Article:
Have you ever read I, Libertine? The book itself may be less interesting than how the book came to be. Hear the story of the book that started as a hoax.
Jean Shepherd, a 1950s radio DJ, was very slightly embittered. He had reasons. He was given the 1:00 to 5:30 slot at his radio station. In fact, he wasn't even at the station, since he did his broadcasting right at the broadcasting tower. He did rejoice in his loyal fans, and shared his slight bitterness with them. Shepherd, and the emerging beats who listened to him, grumbled about the fact that they, the "night people," had to live in a world run by the "day people," with their lists and their rules and their phoniness.
In 1956, after a visit to a bookstore that showed him that most people in the publishing business would blindly follow wherever the right kind of popular opinion led, Shepherd came up with a hoax. Today we might call it an attempt to "hack" the system. He wanted to get a book talked about so much that it made to the bestseller list. And he wanted it to be a nonexistent book.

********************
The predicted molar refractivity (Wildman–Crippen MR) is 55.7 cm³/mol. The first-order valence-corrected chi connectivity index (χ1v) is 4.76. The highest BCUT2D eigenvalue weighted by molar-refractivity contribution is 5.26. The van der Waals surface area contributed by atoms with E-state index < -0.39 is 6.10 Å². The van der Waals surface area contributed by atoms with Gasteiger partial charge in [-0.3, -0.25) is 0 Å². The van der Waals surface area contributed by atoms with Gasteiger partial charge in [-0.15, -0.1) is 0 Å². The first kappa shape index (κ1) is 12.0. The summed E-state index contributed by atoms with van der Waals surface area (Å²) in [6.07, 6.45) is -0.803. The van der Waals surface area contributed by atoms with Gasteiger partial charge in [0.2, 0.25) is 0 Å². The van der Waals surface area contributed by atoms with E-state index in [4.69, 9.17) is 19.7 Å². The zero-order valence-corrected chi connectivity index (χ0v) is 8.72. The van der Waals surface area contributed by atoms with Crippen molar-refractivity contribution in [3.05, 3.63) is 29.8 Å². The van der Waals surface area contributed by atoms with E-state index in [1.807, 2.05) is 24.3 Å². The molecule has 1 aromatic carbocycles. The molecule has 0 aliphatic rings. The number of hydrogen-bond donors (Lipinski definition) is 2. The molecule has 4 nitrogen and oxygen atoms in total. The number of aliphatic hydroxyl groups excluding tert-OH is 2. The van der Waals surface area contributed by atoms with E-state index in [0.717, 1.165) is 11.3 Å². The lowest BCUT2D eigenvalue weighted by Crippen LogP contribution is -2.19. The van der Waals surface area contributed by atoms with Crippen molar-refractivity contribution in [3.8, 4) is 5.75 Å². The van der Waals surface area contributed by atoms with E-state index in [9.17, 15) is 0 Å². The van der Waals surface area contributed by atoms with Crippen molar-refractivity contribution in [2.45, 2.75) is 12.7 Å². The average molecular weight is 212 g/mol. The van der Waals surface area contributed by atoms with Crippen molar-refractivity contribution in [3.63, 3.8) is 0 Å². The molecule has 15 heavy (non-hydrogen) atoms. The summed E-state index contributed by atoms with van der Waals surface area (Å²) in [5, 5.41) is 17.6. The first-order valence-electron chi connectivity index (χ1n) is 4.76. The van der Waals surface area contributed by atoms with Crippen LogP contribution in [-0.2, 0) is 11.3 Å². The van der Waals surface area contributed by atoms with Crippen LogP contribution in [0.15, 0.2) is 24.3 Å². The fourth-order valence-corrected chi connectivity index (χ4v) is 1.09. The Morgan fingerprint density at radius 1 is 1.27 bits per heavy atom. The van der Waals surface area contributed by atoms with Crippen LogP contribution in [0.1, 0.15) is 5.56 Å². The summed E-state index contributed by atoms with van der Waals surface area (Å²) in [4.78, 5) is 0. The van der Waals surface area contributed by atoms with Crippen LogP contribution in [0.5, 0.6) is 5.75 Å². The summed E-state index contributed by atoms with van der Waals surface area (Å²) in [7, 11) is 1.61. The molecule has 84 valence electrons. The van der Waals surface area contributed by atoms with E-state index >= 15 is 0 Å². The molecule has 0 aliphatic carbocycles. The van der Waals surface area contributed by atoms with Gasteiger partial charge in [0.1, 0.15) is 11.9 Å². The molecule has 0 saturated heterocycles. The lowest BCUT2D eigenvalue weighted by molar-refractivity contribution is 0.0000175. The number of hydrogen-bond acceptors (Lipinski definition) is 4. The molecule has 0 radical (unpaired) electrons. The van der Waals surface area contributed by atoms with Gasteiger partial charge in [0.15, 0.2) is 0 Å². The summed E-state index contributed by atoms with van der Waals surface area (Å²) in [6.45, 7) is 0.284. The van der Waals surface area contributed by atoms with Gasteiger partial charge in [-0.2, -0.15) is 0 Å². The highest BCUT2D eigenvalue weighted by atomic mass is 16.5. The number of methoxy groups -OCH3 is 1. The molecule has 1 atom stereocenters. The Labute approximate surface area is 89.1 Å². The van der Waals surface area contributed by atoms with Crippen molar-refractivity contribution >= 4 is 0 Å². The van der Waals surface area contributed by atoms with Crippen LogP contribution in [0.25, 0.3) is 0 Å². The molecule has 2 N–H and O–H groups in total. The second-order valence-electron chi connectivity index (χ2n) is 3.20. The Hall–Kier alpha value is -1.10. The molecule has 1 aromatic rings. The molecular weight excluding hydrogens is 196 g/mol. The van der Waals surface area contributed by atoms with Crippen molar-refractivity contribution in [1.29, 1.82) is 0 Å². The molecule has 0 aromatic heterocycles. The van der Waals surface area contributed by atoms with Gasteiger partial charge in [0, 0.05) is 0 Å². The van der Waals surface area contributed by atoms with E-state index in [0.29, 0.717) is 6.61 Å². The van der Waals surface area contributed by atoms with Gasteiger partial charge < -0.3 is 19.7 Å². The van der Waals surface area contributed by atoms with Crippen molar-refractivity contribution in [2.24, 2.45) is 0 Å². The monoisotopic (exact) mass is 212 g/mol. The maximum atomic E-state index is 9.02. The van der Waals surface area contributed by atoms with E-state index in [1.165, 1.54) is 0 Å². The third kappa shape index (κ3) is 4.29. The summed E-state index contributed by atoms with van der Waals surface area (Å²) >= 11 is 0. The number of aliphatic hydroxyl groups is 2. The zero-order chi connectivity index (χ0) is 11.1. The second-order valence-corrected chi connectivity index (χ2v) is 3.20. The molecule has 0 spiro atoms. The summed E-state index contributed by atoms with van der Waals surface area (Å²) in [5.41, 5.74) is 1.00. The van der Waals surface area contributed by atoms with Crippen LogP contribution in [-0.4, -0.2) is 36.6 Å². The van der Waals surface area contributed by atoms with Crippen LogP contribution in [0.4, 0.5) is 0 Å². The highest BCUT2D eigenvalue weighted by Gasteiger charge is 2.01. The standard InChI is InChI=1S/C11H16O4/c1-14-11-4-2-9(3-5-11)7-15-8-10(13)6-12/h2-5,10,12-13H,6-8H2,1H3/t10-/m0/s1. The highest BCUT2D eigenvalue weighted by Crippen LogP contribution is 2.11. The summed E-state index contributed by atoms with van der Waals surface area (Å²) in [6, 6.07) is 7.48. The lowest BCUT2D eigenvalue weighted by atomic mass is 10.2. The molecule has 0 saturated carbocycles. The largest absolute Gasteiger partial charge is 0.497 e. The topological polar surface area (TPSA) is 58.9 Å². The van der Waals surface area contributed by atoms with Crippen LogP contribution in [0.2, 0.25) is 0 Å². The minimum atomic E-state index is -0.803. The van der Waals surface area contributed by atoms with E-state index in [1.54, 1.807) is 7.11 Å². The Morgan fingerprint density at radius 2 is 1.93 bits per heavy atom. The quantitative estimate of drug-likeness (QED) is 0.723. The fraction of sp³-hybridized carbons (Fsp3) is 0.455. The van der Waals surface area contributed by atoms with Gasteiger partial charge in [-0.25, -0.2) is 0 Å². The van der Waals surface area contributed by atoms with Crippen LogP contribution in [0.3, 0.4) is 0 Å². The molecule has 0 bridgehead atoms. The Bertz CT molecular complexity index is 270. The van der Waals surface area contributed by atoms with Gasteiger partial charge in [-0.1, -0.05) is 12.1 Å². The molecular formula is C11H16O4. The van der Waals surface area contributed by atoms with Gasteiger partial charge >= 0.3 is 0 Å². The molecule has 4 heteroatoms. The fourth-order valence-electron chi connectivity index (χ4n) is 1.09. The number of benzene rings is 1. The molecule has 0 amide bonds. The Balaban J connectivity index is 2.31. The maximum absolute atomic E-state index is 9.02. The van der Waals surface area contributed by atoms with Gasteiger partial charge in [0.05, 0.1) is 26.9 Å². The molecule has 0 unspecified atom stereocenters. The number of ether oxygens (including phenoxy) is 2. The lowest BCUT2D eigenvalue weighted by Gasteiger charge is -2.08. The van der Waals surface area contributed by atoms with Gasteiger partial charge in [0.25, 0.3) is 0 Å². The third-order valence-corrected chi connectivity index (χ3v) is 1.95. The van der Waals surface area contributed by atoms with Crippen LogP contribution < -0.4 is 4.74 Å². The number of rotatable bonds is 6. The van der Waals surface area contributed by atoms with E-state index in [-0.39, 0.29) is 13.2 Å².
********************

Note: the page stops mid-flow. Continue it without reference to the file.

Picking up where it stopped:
That was how I, Libertine, authored by Frederick Ewing, and published by Excelsior Press of Cambridge University, burst onto the literary scene. Night people went into stores asking for it, bookstore owners began making inquiries, and the hoax was helped along by Shepherd's contacts in the media, who mentioned lunches with "Freddie Ewing." Naturally, some people who weren't in loop played along, talking over the merits of the fake book and giving the story credibility. One college student even got a B+ for a paper discussing Frederick Ewing's historical fiction.
Eventually news of the hoax broke. Some people were humiliated, but some decided to have no shame. The head of Ballantine Books decided that all publicity was good publicity. He contacted Shepherd and novelist Theodore Sturgeon, whose latest book, The Perfect Host, came out in 2014. Shepherd outlined the story, Sturgeon wrote the book, and Ewing is still listed as the lead author on Amazon's listing for I, Libertine.
Today people seem more pleased with the story of the book than the story in the book. A review with the title "Excelsior!" - Shepherd's catchphrase - only gives the book two stars. Still, two stars are arguably better than nonexistence.